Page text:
Poor sleep is a channel through which Alzheimer’s disease can be triggered, a new study finds.
Professor Matthew Walker, one of the neuroscientist who authored the study, said:
“This discovery offers hope.
Sleep could be a novel therapeutic target for fighting back against memory impairment in older adults and even those with dementia.”
The study is one of the first to look at human rather than animal subjects in this way.
Professor William Jagust, a leading expert on Alzheimer’s disease who co-led the study, said:
“Over the past few years, the links between sleep, beta-amyloid, memory, and Alzheimer’s disease have been growing stronger.
Our study shows that this beta-amyloid deposition may lead to a vicious cycle in which sleep is further disturbed and memory impaired.”
For the research, 26 older people without dementia were given memory tests and had their brains scanned before and after sleep.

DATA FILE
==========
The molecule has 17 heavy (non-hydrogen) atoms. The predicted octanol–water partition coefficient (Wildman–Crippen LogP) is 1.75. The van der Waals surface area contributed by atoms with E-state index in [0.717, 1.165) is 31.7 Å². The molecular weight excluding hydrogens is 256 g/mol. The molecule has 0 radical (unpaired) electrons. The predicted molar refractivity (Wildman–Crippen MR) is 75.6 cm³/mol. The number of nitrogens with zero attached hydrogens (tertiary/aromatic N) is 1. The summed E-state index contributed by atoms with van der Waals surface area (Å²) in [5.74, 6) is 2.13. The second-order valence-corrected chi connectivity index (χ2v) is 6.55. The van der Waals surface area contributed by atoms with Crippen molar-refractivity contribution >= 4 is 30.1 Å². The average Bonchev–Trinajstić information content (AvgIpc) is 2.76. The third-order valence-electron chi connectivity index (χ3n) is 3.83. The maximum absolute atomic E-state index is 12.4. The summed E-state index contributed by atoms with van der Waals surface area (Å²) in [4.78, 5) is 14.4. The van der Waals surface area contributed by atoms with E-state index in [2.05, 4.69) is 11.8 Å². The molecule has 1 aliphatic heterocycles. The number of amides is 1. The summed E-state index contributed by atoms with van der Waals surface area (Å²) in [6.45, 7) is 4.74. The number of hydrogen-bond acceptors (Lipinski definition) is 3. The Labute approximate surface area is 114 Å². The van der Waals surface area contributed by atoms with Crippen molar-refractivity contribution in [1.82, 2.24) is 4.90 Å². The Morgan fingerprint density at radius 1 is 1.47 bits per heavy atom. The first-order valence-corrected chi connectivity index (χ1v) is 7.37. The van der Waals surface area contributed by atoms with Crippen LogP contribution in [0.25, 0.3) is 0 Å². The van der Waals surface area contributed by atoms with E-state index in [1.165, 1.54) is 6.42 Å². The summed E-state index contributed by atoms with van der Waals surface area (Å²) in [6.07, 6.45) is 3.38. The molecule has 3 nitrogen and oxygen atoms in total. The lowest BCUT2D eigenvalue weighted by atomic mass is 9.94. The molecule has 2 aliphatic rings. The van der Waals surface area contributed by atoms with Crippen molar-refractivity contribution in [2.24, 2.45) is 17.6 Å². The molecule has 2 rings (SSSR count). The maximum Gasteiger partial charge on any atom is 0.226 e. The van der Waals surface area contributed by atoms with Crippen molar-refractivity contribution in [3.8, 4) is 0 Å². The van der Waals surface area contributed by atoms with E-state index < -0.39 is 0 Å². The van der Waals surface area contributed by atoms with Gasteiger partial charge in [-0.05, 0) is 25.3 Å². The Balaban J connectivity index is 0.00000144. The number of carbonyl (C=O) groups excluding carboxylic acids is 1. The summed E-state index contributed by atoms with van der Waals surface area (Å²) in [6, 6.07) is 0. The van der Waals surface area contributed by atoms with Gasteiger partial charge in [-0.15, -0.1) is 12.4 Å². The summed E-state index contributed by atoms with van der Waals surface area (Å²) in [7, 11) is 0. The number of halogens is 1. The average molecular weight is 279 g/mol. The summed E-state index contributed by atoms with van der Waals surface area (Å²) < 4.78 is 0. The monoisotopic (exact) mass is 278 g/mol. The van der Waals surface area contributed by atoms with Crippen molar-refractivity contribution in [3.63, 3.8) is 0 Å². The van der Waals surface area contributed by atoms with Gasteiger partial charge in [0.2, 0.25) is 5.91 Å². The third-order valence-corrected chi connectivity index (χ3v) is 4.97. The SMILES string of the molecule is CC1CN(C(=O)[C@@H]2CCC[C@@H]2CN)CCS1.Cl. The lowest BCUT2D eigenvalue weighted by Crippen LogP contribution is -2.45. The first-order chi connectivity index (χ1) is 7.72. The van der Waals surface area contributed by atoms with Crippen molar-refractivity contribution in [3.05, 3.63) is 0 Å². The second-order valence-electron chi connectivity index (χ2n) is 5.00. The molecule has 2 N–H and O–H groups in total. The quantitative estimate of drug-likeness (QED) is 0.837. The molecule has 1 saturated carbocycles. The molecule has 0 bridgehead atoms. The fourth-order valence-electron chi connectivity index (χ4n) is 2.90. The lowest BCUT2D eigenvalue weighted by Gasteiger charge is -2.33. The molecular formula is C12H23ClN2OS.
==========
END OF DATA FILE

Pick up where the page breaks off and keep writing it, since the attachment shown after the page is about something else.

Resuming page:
Professor Walker explained:
“The more you remember following a good night of sleep, the less you depend on the hippocampus and the more you use the cortex.
It’s the equivalent of retrieving files from the safe storage site of your computer’s hard drive, rather than the temporary storage of a USB stick.
The more beta-amyloid you have in certain parts of your brain, the less deep sleep you get and, consequently, the worse your memory.
Additionally, the less deep sleep you have, the less effective you are at clearing out this bad protein.
It’s a vicious cycle.
But we don’t yet know which of these two factors — the bad sleep or the bad protein — initially begins this cycle. Which one is the finger that flicks the first domino, triggering the cascade?”
Dr Bryce Mander, study’s lead author, said:
“The data we’ve collected are very suggestive that there’s a causal link.
If we intervene to improve sleep, perhaps we can break that causal chain.”
This ties in with evidence of how sleep fights toxins in the brain.
Professor Walker said:
“Sleep is helping wash away toxic proteins at night, preventing them from building up and from potentially destroying brain cells,.
It’s providing a power cleanse for the brain.
The study was published in the journal Nature Neuroscience (Walker et al., 2015).
→ Explore PsyBlog’s ebooks, all written by Dr Jeremy Dean:
Alzheimer’s photo from Shutterstock